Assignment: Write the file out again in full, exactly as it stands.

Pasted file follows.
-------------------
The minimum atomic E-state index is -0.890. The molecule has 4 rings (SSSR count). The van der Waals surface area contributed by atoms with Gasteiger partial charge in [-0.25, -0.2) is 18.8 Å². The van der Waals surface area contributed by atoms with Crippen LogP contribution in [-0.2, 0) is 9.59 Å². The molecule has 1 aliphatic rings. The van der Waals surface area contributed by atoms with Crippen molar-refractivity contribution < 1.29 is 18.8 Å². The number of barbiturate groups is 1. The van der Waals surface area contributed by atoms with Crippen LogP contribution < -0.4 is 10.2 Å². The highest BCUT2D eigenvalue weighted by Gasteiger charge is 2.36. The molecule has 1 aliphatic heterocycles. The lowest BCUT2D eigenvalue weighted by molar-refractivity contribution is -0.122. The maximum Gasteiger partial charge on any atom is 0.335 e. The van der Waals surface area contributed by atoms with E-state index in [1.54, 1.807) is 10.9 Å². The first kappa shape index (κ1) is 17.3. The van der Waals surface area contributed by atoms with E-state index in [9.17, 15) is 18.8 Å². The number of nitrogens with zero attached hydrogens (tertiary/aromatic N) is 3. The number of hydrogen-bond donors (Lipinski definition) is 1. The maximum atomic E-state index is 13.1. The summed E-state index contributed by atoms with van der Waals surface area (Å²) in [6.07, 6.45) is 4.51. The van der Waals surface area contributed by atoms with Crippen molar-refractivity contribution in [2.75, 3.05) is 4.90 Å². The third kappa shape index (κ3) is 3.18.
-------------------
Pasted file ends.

The minimum atomic E-state index is -0.890. The molecule has 4 rings (SSSR count). The van der Waals surface area contributed by atoms with Gasteiger partial charge in [-0.25, -0.2) is 18.8 Å². The van der Waals surface area contributed by atoms with Crippen LogP contribution in [-0.2, 0) is 9.59 Å². The molecule has 1 aliphatic rings. The van der Waals surface area contributed by atoms with Crippen molar-refractivity contribution < 1.29 is 18.8 Å². The number of barbiturate groups is 1. The van der Waals surface area contributed by atoms with Crippen LogP contribution < -0.4 is 10.2 Å². The highest BCUT2D eigenvalue weighted by Gasteiger charge is 2.36. The molecule has 1 aliphatic heterocycles. The lowest BCUT2D eigenvalue weighted by molar-refractivity contribution is -0.122. The maximum Gasteiger partial charge on any atom is 0.335 e. The van der Waals surface area contributed by atoms with E-state index in [1.54, 1.807) is 10.9 Å². The first kappa shape index (κ1) is 17.3. The van der Waals surface area contributed by atoms with E-state index in [9.17, 15) is 18.8 Å². The number of nitrogens with zero attached hydrogens (tertiary/aromatic N) is 3. The number of hydrogen-bond donors (Lipinski definition) is 1. The maximum atomic E-state index is 13.1. The summed E-state index contributed by atoms with van der Waals surface area (Å²) in [6.07, 6.45) is 4.51. The van der Waals surface area contributed by atoms with Crippen molar-refractivity contribution in [2.75, 3.05) is 4.90 Å². The third kappa shape index (κ3) is 3.18.